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What Makes A Gender Neutral City?

Urban planning decisions, like most nationwide or citywide decisions, have almost always been made and directed by men in power. There are features and details in the current planning of various cities that cater specifically to men. An equal urban plan needs data from everyone to be able to create an efficient and effective city system for everybody. Income, gender, race, or sexuality shouldn’t matter in a properly and equally planned city, as treehugger details: 

But when cities were planned, most of us were left out of the meeting room. By "us," I mean anyone who wasn't a privileged man with access to education and power. In a profile for dezeen, British writer Caroline Criado Perez describes how cities have never been designed for 50 percent of the population: "Things like zoning are really very biased against women."
So biased, in fact, that she wrote an entire book about it, called "Invisible Women: Data Bias in a World Designed for Men." This kind of gendered data gap has led to city planning and public spaces that just don't function for everyone equally.
"The vast majority of information that we have collected globally, and continue to collect — everything from economic data to urban planning data to medical data — has been collected on men, male bodies, and typical male lifestyle patterns," Perez states.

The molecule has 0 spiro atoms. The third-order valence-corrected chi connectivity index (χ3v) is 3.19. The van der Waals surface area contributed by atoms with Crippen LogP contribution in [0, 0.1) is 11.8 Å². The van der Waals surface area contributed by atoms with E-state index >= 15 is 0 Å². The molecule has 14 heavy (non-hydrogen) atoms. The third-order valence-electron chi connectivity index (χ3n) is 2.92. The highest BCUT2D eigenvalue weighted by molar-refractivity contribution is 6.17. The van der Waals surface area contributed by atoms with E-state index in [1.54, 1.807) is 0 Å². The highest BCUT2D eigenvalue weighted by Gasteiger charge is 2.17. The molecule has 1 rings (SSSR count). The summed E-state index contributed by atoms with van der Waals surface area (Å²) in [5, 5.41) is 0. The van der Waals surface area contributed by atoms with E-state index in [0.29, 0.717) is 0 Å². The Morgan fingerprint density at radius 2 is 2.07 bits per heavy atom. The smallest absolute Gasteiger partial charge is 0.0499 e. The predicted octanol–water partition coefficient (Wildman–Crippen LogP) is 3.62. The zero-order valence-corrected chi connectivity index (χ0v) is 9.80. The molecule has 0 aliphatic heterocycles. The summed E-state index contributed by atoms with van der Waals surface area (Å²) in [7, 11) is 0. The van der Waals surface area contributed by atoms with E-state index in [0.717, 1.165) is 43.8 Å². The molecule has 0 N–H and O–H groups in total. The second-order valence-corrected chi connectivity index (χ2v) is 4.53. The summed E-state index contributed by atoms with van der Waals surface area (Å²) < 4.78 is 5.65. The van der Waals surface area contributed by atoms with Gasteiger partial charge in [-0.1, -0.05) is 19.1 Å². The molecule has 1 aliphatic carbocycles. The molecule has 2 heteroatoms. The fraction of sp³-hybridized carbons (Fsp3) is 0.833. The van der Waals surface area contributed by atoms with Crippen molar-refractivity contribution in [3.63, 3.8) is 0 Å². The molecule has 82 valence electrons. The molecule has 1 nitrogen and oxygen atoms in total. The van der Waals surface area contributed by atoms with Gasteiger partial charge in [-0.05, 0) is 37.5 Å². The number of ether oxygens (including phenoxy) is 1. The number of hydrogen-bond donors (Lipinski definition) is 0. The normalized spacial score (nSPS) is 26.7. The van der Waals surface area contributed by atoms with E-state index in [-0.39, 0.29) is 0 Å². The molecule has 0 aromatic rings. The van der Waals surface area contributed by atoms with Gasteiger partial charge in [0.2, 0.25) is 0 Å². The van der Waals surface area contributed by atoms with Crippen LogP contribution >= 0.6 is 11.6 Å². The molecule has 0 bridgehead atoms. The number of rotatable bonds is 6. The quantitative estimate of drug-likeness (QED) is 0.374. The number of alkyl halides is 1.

It is an imbalance we still struggle with today. Writing for MobyCon, a private consultant group that worked with the Dutch government to develop a modern, groundbreaking approach to mobility for all, Melissa Bruntlett says:
Our personal lived experiences influence how we see the world, and how, as planners and designer, we find solutions to mobility challenges. The fact is that despite gains in many countries to balance gender roles in daily life, men and women experience the world differently. Our differences in height, body types and even values have an impact. By aiming to have more gender parity of voices in the room, you have a much greater chance of hearing more balanced approaches and ideas.

image via treehugger

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This was a terrible article. Nothing suggested in the story had anything to do with gender. "We need more lights" because men see in the dark. "Pairs need free toilets" because men don't pee.
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